Mobilising learning as actor: Actor network theory and the BKO


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English presentation by Ernst D. Thoutenhoofd about the Dutch course in Higher Education teaching (BKO) to the Sectie Leerproblemen, Orthopedagogiek & Klinische Onderwijskunde, Groningen University, Netherlands, 11 April 2011.

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Mobilising learning as actor: Actor network theory and the BKO

  1. 1. Mobilising learning as actor<br />Actor network theory and the BKO (Higher Education teaching qualification)<br />Presentation to the Leerproblemen sectie<br />Department of Pedagogy and Educational Sciences<br />Groningen University (Netherlands), 11 April 2011<br />Ernst D. Thoutenhoofd<br />This presentation is available online at<br />
  2. 2. Contents<br />My argument centres on the following two claims:<br />A There is nothing more to S than P radicalism<br />B There is always more to S than P occasionalism *<br />* Where S is a knowledge object (such as ‘learning’) and P is all statements thought to apply to S.<br />Graham Harman 2009:255, Prince of networks: Bruno Latour and metaphysics<br />
  3. 3. Leren (en) doceren in HO<br />Ton Kallenberg et al. (2009). Lemma<br />The book opens by noting that students have to learn themselves; it is their responsibility (:5). Students must learn effectively, and that is what teaching should make possible. The book claims to cover the most important didactic fundamentals, including learning styles, cognitive, affective and regulative teaching functions, and curriculum design, delivery, assessment and evaluation organised around a central metaphor of learning outcomes.<br />1 Learning is an individual responsibility.<br />2 Education is optimal transfer of fixed content.<br />3 Didactics is cycles of outcome-based improvements.<br />4 There is nothing more to S than P (position of reductionist radicalism).<br />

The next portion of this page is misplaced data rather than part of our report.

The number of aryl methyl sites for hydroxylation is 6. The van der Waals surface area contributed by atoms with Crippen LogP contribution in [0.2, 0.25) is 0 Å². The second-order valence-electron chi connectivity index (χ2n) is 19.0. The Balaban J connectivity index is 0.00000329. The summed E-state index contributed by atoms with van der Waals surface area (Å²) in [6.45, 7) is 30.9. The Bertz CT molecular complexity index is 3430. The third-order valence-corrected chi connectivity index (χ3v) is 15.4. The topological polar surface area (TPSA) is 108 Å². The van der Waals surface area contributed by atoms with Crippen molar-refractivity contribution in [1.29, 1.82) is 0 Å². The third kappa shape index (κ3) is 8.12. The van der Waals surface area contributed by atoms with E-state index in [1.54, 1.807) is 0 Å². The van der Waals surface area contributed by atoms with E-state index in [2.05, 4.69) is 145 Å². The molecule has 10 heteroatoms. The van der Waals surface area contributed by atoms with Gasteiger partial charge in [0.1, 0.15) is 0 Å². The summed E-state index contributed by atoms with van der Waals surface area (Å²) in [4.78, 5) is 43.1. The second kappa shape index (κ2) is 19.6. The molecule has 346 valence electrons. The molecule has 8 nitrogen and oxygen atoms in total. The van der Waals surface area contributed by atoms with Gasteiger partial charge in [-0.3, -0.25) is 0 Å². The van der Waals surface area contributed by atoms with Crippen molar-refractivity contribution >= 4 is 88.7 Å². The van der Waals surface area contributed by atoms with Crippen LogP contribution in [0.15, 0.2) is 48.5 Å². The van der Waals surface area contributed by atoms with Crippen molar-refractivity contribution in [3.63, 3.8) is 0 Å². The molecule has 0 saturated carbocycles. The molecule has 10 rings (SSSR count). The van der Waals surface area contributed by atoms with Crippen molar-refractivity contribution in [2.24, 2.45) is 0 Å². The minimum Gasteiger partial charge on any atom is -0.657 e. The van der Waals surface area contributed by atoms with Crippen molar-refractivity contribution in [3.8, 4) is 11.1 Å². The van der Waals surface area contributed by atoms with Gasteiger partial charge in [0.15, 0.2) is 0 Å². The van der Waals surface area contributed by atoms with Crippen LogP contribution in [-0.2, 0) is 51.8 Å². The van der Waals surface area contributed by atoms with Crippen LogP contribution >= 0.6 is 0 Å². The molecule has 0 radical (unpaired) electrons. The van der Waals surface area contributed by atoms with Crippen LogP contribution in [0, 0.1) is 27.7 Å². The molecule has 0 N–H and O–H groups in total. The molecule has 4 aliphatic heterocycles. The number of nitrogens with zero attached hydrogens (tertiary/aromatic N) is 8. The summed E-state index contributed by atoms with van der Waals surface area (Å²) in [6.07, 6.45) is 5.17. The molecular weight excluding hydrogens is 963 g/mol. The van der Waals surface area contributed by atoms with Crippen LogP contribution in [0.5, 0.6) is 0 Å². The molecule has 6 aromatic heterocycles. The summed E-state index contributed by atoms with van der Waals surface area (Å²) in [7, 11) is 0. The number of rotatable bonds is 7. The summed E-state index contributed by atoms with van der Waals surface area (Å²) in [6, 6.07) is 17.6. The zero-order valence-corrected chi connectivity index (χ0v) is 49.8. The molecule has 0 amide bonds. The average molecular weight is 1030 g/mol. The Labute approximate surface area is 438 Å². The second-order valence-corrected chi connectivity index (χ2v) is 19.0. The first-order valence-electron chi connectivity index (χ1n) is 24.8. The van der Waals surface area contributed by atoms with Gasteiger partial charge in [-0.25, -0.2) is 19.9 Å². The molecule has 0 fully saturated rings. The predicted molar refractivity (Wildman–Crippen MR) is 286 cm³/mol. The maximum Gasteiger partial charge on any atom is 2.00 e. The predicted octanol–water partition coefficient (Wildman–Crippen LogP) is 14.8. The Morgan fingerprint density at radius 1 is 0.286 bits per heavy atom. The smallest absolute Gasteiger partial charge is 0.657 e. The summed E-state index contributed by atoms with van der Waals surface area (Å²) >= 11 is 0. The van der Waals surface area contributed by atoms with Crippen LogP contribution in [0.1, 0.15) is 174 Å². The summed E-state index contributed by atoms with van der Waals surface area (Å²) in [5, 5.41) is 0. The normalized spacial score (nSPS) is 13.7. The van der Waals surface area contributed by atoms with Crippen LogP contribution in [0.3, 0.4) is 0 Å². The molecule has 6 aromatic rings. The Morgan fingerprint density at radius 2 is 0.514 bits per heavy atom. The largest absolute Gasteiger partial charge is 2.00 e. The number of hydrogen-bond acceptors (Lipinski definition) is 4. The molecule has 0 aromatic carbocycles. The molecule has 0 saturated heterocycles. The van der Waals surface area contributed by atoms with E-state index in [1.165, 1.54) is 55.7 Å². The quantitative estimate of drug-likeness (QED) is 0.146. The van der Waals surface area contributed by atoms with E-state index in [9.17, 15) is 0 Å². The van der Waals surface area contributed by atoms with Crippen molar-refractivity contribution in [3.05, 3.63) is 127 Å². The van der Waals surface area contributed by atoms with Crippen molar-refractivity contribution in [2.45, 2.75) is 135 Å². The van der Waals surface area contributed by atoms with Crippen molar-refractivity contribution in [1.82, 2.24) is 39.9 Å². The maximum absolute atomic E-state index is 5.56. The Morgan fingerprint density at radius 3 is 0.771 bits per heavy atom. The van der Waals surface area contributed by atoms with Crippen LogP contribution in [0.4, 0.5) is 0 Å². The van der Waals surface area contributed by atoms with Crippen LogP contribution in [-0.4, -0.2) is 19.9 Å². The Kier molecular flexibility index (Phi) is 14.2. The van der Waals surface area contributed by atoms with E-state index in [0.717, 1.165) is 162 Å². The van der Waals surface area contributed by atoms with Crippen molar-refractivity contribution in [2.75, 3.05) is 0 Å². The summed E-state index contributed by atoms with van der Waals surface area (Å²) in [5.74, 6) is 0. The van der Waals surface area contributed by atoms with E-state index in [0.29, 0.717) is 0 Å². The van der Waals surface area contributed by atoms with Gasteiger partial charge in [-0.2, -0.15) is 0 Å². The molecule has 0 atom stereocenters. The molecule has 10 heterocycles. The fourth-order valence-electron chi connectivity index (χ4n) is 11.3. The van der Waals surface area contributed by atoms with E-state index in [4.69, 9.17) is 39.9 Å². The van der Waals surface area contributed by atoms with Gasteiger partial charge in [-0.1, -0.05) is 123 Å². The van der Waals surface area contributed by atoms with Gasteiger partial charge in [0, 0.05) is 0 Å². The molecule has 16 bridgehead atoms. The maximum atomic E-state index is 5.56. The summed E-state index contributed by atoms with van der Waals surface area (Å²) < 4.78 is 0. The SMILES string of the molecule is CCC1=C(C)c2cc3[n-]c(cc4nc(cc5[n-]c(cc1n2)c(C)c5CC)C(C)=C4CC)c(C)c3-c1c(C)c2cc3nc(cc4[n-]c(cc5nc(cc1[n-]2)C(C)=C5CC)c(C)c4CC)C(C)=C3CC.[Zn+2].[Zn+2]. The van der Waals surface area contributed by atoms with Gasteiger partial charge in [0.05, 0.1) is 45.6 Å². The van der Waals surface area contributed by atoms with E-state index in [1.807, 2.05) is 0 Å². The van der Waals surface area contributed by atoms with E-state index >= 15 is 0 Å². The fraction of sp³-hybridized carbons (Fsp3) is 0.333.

4. 4. BKO and learning outcomes<br />The BKO portfolio work includes four topics (a total of 12 assignments):<br />1 design a course around learning outcomes<br />2 execute a course, taking into account learning outcomes<br />3 evaluate a course with respect to learning outcomes<br />4 reflect on your evolving competencies as a lecturer<br />
  5. 5. Learning outcomes<br />Became ubiquitous following the EU Lisbon objectives (2000), aimed at optimal global competitiveness of the EU workforce.<br />Focus on the equivalence and shared targets of education systems.<br />Led to the ‘chunking’ (modularisation) of curricula, and to a focus on outcome measures (e.g. Dublin descriptors) as concretised educational objects. <br />The learning outcome is central to this economised conception of learning.<br />The underlying educational theory is that of American psychologist Benjamin Bloom’s (1913-1999) theory of mastery learning.<br />This policy framework indicates a behaviourist, technocratic and econometric epistemology of learning: there is nothing more to S than P.<br />